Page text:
|Sowing to harvesting||Bulb||14-23 weeks|
|Size||Bulb||5-10cm (2-4") diameter 50cm (20") high|
|Spring||1cm (1/3") diameter 20cm (9") high|
|Yield||Bulb||20 bulbs @ 125g (4oz) per 3m (10') row|
|Spring||60 onions per 90cm (3') row|
Growing Onions and other Alliums
The onion is one of the most underrated vegetables, mainly because shop bought varieties tend to be bland at best and they have become almost a commodity. They are however one of the most versatile of vegetables and it is always good to have some to hand when cooking / preparing a meal etc.
They belong to the allium family, which also includes leeks, garlic, chives and a number of ornamental flowers as well.
They are biennial plants which we grow as annuals with the exception of onion sets,(see below), which are in fact bulbs that are ready for their second year of growth and which the seed producers stopped growing early in their first year. When grown from seed their natural cycle is to germinate from a seed into a plant and then into a dormant bulb for the rest of the year then the following spring they begin to grow again and produce a flower spike.
When growing your own, you can choose to grow for your own tastes instead of having to settle for the rather bland conformity of those bought in the shops. How strong a flavour the onion has depends on the sulphur content, the more sulphur the stronger the flavour. Like all plants onions require potash to grow, and it is the amount of potash available that determines the amount of sulphur absorbed, the more potash the less sulphur. So a low amount of potash will result in smaller but stronger flavoured onions.
Another way of regulating the size of the onion is the spacing between the plants, the close together they are the smaller they will be.
Plant Sets or Sow Seed? Which is best?
Main bulb onions (white or red varieties) are either grown from seeds or sets, which are effectively small bulbs.
Spring onions or scallions (green onions), which are all the same just different names, are nearly always grown from seed.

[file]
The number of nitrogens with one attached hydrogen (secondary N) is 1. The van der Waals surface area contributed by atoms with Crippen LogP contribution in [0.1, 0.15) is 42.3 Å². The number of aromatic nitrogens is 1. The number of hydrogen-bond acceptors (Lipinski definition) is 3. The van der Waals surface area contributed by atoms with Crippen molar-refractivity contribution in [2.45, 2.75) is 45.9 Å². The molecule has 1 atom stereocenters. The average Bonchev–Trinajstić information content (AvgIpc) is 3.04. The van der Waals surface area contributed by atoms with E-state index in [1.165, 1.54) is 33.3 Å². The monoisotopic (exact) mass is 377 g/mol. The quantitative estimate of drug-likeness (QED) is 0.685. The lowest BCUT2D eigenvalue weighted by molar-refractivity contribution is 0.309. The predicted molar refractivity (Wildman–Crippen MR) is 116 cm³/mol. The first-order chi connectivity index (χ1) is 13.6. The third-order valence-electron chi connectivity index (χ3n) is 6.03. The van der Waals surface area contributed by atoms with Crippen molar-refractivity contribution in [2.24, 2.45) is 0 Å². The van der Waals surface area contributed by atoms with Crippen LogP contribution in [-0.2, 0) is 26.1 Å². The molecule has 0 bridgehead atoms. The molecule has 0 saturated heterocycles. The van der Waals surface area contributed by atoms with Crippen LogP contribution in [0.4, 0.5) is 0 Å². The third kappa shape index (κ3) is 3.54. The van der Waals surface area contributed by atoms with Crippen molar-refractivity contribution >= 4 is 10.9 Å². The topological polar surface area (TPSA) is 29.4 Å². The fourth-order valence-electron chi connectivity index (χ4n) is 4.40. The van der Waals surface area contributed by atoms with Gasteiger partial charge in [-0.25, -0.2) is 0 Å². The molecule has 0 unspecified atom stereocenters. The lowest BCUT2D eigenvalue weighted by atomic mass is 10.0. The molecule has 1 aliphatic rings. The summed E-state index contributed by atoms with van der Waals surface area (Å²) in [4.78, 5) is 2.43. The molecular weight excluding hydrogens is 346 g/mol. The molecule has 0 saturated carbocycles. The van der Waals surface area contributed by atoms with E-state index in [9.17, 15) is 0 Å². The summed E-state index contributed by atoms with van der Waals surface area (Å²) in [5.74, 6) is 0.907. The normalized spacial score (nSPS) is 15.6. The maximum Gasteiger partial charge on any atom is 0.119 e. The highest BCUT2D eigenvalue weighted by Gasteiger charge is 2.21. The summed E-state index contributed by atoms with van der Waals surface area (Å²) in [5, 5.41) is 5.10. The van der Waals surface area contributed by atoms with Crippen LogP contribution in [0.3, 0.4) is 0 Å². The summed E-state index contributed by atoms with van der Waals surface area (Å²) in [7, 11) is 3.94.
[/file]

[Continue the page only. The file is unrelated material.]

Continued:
While starting from seed is not difficult, it is often better for beginners to start of with sets, if using bulb varieties. This is because the sets have a head start so they start growing more quickly, they are more disease resistant, in general they will crop better in poorer soils and will usually provide a crop even if they go in later than they should.
On the other hand growing onions from seed has the following advantages, the seeds are cheaper to buy than the sets and are available in far greater number of varieties. Also those grown from seed are far less prone to bolting (i.e. going to seed before they are ready to be harvested) and in the main seem to store better. Also when starting off from seed you can do so in a container indoors and give the seeds an early start and protection from the elements (useful in areas further away from the equator)
Japanese onions are grown to over-winter and should really be grown from sets, they do not however store very well but do fill a gap between the end of those in store and the start of the next crop.
Shallots are practically always grown from sets. You can get seed but it's very unusual, in fact a recent search on the internet of seed providers turned up no results for shallot seeds. Cultivation is very similar to onion sets except they like a little longer in the ground. Shallots, apart from the flavour difference (i.e. being considered sweeter and milder), has the advantage of being able to be kept in storage for longer. They are also almost exclusively used in the making of home made pickled onions